As offensive output is typically the most important factor in MVP voting, Robert’s production will need to meet or exceed his 2021 figures. His 157 wRC+ in 2021, if replicated over a full season, would certainly garner MVP consideration, but is just a notch below the outputs from some of the league’s elite hitters such as Bryce Harper (170) or Vladimir Guerrero Jr. (166). However, Robert’s 173 wRC+ after his return from injury was #1 in the AL over that span among players with 180 or more plate appearances (if you lower that threshold, the leader would actually be Yasmani Grandal ).
As mentioned, I struggled to find any reasons to believe that his production at the end of last season was unsustainable, aside from typical baseball concerns such as adjustments or injuries. As crazy as it may sound, given Robert’s age and immense talent, he could also get even better. While he has played far too few games at such a high level to be in the same tier as a Trout or Soto, the very reason he is in the preseason MVP conversation for 2022 is because many expect him to reach that status quickly. A more consistent power stroke from Robert could catalyze an even greater ascent. After all, as much as we had overwhelming expectations for Robert entering 2021, wouldn’t it have sounded a bit crazy to predict a .338/.378/.567 (.946 OPS, 157 wRC+, .399 wOBA) season, even with the missed time?
Obviously, MVP awards are not all about offense (even if they often tend to skew a little too much toward it). In general, the player needs to be on a good team, which should not be an issue for Robert. It helps if the player is at least passable on defense, and Robert’s Gold Glove play at a crucial position in center field gives him a massive advantage over a more traditional slugger like Vladimir Guerrero Jr.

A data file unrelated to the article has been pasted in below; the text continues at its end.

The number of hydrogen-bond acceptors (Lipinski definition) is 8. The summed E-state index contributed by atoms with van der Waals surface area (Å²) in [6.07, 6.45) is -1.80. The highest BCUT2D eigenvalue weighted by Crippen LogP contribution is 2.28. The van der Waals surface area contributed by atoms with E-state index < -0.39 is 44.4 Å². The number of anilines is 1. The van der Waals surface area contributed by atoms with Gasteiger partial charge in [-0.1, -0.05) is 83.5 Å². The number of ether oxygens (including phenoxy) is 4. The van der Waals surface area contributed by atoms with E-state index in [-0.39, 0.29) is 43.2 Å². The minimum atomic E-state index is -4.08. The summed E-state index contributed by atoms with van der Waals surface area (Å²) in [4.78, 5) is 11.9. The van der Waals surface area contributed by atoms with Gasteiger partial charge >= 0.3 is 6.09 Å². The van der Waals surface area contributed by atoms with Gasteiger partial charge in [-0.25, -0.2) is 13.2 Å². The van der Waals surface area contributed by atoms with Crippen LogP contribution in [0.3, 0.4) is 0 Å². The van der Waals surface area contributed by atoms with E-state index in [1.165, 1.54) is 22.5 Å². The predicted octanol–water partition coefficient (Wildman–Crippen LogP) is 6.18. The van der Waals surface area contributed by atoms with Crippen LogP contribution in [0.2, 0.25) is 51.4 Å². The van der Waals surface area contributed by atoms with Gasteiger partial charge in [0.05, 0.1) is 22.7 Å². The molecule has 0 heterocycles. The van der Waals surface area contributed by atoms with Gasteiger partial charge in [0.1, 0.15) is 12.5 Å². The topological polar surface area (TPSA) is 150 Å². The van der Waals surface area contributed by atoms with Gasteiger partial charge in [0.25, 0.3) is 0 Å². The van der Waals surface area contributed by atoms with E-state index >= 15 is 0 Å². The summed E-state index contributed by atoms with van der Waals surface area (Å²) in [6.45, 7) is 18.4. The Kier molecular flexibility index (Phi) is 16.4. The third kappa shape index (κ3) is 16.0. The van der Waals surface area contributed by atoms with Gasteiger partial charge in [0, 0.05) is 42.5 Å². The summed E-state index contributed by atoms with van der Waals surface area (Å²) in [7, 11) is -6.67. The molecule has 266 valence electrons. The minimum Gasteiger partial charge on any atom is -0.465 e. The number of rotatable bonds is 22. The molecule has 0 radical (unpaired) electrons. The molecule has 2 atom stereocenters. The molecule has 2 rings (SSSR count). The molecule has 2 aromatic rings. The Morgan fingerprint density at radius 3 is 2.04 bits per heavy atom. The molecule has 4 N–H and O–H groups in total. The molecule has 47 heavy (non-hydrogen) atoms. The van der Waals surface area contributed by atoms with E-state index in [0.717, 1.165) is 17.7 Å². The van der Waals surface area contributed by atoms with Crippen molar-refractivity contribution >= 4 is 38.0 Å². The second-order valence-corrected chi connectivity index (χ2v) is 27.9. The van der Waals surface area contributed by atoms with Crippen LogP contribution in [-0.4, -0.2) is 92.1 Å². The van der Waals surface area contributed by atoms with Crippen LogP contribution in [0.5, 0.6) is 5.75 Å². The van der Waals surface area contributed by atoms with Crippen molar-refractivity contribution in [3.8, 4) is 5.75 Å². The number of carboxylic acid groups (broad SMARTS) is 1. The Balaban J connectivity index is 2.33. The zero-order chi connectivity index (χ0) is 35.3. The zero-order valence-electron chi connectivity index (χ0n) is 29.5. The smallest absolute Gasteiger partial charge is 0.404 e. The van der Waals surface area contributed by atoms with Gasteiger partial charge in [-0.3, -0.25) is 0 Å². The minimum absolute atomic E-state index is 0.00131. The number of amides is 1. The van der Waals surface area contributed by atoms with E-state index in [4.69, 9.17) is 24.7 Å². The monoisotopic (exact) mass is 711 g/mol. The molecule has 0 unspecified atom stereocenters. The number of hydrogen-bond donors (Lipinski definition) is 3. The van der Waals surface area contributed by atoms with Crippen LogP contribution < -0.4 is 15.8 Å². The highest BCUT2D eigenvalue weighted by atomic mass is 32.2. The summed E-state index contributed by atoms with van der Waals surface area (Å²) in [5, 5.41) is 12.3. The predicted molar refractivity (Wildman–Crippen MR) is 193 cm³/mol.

Finally, plus speed certainly cannot hurt, and while Robert is one of the fastest players in baseball, he has been fairly cautious to this point in his MLB career when it comes to stealing bases. If he can increase his stolen base output even marginally, Robert will have yet another advantage over most of the AL’s elite players. My primary concern in terms of competition is Shohei Ohtani, as Robert’s substantial value does not extend to the mound.
Most importantly, Luis Robert needs to stay on the field. The shortened 2020 season was not his fault, and he only missed four out of 60 games, but after appearing in only 68 games last year, a healthy season would go a long way in easing concerns about Robert’s long-term durability and toward the success of the White Sox. I would imagine most fans would agree that it would be better for Robert to “only” turn in, say, a 4 WAR, 115 wRC+ season if it meant that he plays 140+ games.
On a team loaded with young, high-ceiling talent, Luis Robert still transcends. It’s no wonder that he is a popular bet for the 2022 AL MVP. I decided to write this both to evaluate whether his 2021 season was carried by any sort of hidden luck and to temper my own expectations about his potential. Aside from some minor batted ball luck on grounders in April, all I found was even more reasons to be optimistic about Robert’s upcoming season. If he can stay healthy, I am confident that he will solidify his standing as the best player on the White Sox and one of MLB’s young superstars.
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The decrease in hitting breaking balls makes perfect sense to me and doesn’t necessarily have anything to do with how often the pitch is thrown. With his stance more open, it changes the swing path, enabling him to turn on inside pitches, but less able to drive ones that are low and away, like most breaking balls are. Fortunately, a large percentage of breaking pitches are also balls, so if he can work on his patience and pitch recognition, he can keep pitchers from relying on those too much and increase his OBP as well. I don’t necessarily want him to develop a selective approach as he (and some other Sox hitters, notably TA and Moncada) thrives on being aggressive, but forcing the pitcher to throw strikes and taking walks when they’re offered is what’s needed, along with a full season of health, for him to really enter the MVP conversation.
Well said, I completely agree.
Great work as always Nik. Very thoughtful and deep.